by Jeff Reichard, special to North Carolina Construction News
Over the past year, the imposition of tariffs on foreign goods and potential trade wars have caused prices for various construction materials to increase dramatically. Current tariffs affecting the construction industry include tariffs on steel, aluminum, Canadian lumber and a plethora of Chinese imports, while the threat of a trade war and potential sanctions have wreaked havoc on materials such as asphalt, copper, quartz and other building materials.
In fact, absent a deal between the United States and China before March 1, 2019, a large number of US tariffs on Chinese imports could increase to 25 percent. This begs the question: Who in the contracting chain bears the risk of these price increases? Is it the owner, the general contractor, subcontractors or material suppliers?
The answers to these questions usually are determined by contractual terms between the parties and the stage of contract formation on a particular project at the time of the price increase. For example, after the parties have signed a binding fixed-price contract, it may be more difficult to obtain additional compensation for price escalations than before a contract is signed. A contracting party, however, may mitigate its risks associated with price escalations at any stage in the construction project.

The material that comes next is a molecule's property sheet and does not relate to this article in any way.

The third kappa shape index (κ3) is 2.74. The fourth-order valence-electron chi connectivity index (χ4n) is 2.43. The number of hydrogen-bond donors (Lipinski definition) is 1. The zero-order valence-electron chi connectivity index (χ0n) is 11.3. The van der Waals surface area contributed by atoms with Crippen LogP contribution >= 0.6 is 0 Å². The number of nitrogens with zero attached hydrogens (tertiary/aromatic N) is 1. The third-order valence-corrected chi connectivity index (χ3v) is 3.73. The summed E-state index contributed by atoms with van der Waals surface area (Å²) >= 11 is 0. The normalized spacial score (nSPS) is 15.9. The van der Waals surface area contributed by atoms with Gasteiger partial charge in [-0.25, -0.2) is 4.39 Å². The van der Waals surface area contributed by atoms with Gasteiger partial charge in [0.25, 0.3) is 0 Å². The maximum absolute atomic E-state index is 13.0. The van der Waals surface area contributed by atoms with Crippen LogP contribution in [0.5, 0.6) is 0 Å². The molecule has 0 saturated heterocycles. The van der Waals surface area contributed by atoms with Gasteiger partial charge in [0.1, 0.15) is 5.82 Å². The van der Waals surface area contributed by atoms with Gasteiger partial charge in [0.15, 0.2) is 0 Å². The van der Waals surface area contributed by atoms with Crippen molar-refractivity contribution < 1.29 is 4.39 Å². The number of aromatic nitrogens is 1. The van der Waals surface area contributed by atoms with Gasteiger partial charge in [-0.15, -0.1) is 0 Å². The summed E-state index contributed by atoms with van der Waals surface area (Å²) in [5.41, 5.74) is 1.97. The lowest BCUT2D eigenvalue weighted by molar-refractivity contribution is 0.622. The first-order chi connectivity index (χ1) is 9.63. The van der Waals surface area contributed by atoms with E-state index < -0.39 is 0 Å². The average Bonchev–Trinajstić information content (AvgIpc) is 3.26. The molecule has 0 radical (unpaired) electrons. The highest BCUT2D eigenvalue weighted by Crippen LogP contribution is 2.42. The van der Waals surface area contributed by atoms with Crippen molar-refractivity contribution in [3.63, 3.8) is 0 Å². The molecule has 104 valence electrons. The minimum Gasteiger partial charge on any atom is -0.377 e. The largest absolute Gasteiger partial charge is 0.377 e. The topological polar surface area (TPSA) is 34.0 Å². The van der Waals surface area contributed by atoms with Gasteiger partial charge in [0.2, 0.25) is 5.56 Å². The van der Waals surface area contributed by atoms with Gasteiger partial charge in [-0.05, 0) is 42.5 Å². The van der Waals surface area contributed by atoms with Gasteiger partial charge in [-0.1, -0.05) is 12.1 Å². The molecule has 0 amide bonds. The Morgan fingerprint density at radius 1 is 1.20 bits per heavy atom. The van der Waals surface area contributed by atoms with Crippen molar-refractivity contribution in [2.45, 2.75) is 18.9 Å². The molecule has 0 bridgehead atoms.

Handling price escalations after contracting
Since a written contract typically governs the relationship between the parties, the terms of the contract must be examined to determine whether a contractor or supplier is entitled to additional compensation as a result of a price increase which occurs after contracting.
More and more contracts these days are including price escalation clauses. An example of a standard-form price escalation clause is the ConsensusDocs 200.1 Amendment No. 1 Potentially Time and Price-Impacted Materials.
Price escalation clauses typically come in one of three types: (1) any-increase escalation clauses, (2) threshold escalation clauses and (3) delay escalation clauses. Under the first type, a downstream contractor or supplier is entitled to reimbursement for any price increases that occur after the signing of the contract. These provisions often identify the specific types of materials which are subject to the clause and baseline prices for those materials.